The total number of stars in the Universe "is likely three times bigger than realized." Yale University astronomer Pieter van Dokkum says there are "possibly trillions of Earths orbiting these stars," dramatically increasing the possibility of finding alien civilizations.
According to the new study just published in Nature, new observations on the red end of the optical spectrum at the W. M. Keck Observatory in Hawaii show an overwhelming population of red dwarfs in eight massive nearby elliptical galaxies. The team has discovered that these galaxies hold twenty times more red dwarfs than the Milky Way.
Van Dokkum says that "there are possibly trillions of Earths orbiting these stars" which are "typically more than 10 billion years old." According to him, that's long enough for complex life to evolve, which is "one reason why people are interested in this type of star." In fact, astronomers discovered the first exoplanet similar to our own Earth—and therefore capable of harboring complex life—orbiting the Gliese 581 red dwarf star system, 20.3 light years from our home planet.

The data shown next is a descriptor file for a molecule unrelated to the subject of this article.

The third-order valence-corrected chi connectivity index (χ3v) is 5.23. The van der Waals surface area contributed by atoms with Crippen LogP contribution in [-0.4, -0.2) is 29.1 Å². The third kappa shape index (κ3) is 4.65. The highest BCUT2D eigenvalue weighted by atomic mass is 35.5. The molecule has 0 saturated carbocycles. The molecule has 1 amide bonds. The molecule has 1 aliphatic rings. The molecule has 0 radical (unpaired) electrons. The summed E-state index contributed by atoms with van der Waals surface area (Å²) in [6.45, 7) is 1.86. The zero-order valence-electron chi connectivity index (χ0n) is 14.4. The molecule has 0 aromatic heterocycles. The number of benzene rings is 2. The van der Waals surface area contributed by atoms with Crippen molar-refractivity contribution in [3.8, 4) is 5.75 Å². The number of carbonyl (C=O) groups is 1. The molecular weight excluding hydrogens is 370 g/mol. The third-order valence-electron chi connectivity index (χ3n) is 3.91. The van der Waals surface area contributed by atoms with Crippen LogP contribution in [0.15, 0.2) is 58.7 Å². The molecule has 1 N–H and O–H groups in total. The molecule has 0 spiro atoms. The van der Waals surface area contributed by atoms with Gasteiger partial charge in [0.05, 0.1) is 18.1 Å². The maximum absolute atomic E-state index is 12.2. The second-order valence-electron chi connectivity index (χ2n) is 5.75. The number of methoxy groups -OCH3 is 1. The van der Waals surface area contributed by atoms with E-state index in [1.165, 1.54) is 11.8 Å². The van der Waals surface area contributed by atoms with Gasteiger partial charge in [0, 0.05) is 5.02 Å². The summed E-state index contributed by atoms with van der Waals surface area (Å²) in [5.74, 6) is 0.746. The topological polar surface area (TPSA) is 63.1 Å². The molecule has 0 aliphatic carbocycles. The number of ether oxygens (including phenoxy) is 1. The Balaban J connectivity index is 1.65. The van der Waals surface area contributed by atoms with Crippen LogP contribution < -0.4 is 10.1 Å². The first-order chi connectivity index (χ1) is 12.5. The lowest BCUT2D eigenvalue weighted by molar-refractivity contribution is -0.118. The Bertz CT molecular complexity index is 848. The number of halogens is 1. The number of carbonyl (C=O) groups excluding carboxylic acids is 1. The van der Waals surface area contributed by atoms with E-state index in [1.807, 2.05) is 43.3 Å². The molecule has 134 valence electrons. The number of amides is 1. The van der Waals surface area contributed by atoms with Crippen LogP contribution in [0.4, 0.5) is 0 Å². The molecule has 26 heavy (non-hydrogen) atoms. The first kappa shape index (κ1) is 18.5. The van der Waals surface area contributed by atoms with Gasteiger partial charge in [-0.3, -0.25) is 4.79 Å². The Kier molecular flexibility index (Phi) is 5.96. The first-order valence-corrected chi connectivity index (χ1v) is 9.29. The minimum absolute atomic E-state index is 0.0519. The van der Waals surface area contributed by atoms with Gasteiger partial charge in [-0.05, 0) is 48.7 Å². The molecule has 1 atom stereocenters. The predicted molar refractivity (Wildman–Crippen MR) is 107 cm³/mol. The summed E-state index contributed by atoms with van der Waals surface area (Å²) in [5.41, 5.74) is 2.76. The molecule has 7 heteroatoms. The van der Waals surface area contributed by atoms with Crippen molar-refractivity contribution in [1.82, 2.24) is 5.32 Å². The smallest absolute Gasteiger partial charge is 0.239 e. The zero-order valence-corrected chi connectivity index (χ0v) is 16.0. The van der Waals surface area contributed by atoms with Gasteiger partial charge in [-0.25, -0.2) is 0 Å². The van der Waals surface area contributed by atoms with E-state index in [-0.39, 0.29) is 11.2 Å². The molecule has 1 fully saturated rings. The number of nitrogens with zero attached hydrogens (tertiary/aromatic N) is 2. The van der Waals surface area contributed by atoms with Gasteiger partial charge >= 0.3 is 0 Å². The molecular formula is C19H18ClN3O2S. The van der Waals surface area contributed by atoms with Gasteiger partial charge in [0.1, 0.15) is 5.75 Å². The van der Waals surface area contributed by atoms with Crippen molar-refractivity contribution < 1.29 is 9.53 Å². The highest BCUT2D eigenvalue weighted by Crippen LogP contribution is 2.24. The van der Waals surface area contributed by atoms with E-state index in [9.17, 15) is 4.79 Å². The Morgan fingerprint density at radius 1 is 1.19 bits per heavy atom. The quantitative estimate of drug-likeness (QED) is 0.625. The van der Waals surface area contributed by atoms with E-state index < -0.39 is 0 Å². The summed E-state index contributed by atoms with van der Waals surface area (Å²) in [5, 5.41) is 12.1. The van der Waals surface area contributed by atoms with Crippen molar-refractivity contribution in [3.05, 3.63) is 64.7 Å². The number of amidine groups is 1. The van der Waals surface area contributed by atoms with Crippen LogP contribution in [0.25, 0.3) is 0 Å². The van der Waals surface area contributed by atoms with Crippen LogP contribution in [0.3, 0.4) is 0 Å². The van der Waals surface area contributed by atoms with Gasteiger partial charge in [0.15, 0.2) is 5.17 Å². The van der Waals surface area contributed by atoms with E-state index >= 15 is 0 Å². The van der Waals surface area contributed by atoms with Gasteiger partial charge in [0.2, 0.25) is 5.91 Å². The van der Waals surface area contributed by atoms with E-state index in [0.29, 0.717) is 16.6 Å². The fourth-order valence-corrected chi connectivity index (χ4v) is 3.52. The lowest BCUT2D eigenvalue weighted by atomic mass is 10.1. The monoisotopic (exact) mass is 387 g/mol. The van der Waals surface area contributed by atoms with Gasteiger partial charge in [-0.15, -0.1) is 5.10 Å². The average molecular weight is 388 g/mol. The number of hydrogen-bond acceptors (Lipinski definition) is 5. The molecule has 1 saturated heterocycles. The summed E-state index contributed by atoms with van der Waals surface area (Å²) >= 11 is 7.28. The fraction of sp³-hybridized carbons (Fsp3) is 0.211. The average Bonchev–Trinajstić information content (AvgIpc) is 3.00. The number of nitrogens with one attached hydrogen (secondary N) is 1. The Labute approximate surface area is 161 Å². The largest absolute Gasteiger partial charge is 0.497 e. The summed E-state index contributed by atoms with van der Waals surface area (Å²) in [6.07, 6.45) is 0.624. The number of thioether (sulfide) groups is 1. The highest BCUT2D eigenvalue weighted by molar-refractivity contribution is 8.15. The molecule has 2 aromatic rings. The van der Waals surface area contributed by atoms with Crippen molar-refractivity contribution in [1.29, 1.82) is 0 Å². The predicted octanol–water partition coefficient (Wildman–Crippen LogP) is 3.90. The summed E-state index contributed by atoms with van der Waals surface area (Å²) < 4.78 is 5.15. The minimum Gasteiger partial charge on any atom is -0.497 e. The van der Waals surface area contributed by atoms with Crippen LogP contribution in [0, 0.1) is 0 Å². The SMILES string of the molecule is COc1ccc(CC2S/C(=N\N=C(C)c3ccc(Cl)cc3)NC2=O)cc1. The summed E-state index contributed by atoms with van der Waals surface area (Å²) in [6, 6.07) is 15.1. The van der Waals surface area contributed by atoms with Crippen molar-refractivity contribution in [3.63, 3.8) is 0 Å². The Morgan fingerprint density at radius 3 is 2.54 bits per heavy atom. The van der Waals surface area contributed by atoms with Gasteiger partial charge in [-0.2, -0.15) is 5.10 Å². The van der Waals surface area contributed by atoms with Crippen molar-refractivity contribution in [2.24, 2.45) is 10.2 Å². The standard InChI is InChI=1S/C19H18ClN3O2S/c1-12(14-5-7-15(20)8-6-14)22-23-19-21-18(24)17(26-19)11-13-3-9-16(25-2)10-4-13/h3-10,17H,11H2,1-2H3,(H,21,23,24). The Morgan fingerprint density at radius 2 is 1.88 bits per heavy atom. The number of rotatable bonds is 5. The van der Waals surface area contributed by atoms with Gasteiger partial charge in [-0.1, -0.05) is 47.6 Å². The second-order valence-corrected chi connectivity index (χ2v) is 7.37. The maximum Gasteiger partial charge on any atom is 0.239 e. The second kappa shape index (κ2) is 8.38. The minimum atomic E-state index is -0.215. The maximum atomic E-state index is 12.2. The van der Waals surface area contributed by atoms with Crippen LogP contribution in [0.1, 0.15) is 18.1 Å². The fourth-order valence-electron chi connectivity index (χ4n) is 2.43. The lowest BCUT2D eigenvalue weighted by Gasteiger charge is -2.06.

Carl Sagan explains why this discovery has a dramatic impact in our search for intelligent life in the Universe, using the Drake Equation:
Logically, if you increase the number of stars in the universe by three, the number of potential extraterrestrial civilizations increases by three times as well. Whether we make contact or not is another story.
The discovery doesn't only have a deep impact on the search for extraterrestrial life, but also on our understanding of galaxy formation and the Universe itself. Team member Charlie Conroy—of the Harvard-Smithsonian Center for Astrophysics—says that this might be a sign that galaxies contain less dark matter than originally suspected, since the abundance of red dwarfs "could contribute more mass than realized" to the Universe. [Nature and Keck Observatory]